In the aftermath of the novel coronavirus outbreak, policymakers and economists worldwide will likely find themselves revisiting and reviewing afresh the “old economy vs new economy” debate, if not urgently recommending a rebalancing of the sectoral proportion of big economies with large populations.
According to data from the National Bureau of Statistics, China’s GDP in 2019 was 99.09 trillion yuan ($14.1 trillion). Agriculture now accounts for some 7 percent of the economy while employing 26 percent of the total workforce; industry contributes about 39 percent to GDP while employing 27 percent; and services generate around 54 percent of GDP and provide 47 percent of jobs.
In 2019, services accounted for the largest chunk－47 percent－of financial institutions’ outstanding medium-and long-term loans; they also received more than 72 percent of the $137 billion worth of foreign direct investment in China.
This has been the broad trend for a while now, and is largely true of even investments in the local as well as global startup ecosystems. This may appear progressive, even visionary, in the normal course of events. But, both history－wars, scandals, recessions, depressions, natural disasters, pandemics, new technologies and geopolitical factors－and the novel coronavirus have shown potential game-changers are only to be expected.
Factor in the hyper-globalization of the last two to three decades and you have a planet entangled in heavily interconnected systems or mechanisms, interdependent markets and intertwined economies, where not a single community, sector or business segment is geographically self-reliant. And the quality of healthcare and education available in up to 80 percent of areas globally hardly correlates with 21st-century possibilities.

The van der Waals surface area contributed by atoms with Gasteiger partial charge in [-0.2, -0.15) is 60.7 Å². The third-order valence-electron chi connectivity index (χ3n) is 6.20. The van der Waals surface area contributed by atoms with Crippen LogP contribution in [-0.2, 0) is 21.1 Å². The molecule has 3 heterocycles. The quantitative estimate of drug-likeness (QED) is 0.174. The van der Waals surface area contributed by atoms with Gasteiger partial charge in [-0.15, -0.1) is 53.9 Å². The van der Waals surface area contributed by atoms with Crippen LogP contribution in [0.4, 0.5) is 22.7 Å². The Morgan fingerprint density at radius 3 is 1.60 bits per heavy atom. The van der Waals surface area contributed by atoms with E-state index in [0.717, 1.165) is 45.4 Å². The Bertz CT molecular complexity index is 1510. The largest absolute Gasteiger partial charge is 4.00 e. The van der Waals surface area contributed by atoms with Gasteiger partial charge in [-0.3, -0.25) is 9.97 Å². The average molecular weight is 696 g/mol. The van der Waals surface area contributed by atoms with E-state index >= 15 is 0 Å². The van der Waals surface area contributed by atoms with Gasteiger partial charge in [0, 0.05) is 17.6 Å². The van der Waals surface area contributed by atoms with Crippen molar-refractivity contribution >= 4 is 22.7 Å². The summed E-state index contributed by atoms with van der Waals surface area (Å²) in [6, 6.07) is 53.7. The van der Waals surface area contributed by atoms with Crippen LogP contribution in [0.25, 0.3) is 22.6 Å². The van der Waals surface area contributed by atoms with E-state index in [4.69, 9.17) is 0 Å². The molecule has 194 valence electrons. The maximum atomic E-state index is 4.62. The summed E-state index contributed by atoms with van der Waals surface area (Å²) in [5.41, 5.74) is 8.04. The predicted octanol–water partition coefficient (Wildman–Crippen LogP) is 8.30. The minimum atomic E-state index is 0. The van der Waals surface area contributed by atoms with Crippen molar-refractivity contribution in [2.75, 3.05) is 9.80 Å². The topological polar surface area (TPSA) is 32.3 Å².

“Breaking news” of a royal pregnancy can brighten mood in one country, and spark off a global chain reaction almost instantly: a potential boom in mom and baby products (as more women may decide to have babies); a surge in stocks of companies making such products; glad tidings for suppliers to product-makers; rising demand for this commodity or that service; buoyancy in a slew of currencies; changes in global oil prices; knock-on effects on several industries.
The flip side of that is, a black-swan event can also floor farming, maul manufacturing, savage services, and bring the globalized, heavily digitalized and economy-first world to its knees, all in a matter of weeks.
Celebrated former IMF chief economist and former Indian central bank governor Raghuram Rajan, who famously predicted the 2008 Global Financial Crisis (and was promptly snubbed by the high priests of US economic policy), has cautioned against excessive use of monetary and fiscal tools in the global epidemic combat. Instead, conventional epidemic controls－science, medical-care, order and logistics－should receive top priority.